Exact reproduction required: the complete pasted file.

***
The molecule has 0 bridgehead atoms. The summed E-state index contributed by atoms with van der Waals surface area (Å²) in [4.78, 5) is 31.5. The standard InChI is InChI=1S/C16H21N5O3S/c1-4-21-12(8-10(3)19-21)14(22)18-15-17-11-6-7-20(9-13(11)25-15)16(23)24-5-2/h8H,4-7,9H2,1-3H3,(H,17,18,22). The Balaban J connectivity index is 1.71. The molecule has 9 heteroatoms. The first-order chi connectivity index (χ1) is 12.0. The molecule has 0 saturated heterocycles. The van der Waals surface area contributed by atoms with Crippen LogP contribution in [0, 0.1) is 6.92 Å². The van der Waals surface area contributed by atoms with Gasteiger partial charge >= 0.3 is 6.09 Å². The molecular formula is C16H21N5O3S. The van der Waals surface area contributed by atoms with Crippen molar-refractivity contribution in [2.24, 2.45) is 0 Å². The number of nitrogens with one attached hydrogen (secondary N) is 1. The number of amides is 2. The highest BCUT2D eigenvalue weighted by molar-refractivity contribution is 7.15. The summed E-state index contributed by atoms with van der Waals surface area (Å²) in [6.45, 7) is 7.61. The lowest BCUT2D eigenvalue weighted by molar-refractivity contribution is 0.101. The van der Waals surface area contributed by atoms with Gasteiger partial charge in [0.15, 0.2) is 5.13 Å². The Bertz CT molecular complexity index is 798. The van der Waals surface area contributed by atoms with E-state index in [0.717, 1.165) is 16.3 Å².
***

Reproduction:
The molecule has 0 bridgehead atoms. The summed E-state index contributed by atoms with van der Waals surface area (Å²) in [4.78, 5) is 31.5. The standard InChI is InChI=1S/C16H21N5O3S/c1-4-21-12(8-10(3)19-21)14(22)18-15-17-11-6-7-20(9-13(11)25-15)16(23)24-5-2/h8H,4-7,9H2,1-3H3,(H,17,18,22). The Balaban J connectivity index is 1.71. The molecule has 9 heteroatoms. The first-order chi connectivity index (χ1) is 12.0. The molecule has 0 saturated heterocycles. The van der Waals surface area contributed by atoms with Crippen LogP contribution in [0, 0.1) is 6.92 Å². The van der Waals surface area contributed by atoms with Gasteiger partial charge >= 0.3 is 6.09 Å². The molecular formula is C16H21N5O3S. The van der Waals surface area contributed by atoms with Crippen molar-refractivity contribution in [2.24, 2.45) is 0 Å². The number of nitrogens with one attached hydrogen (secondary N) is 1. The number of amides is 2. The highest BCUT2D eigenvalue weighted by molar-refractivity contribution is 7.15. The summed E-state index contributed by atoms with van der Waals surface area (Å²) in [6.45, 7) is 7.61. The lowest BCUT2D eigenvalue weighted by molar-refractivity contribution is 0.101. The van der Waals surface area contributed by atoms with Gasteiger partial charge in [0.15, 0.2) is 5.13 Å². The Bertz CT molecular complexity index is 798. The van der Waals surface area contributed by atoms with E-state index in [0.717, 1.165) is 16.3 Å².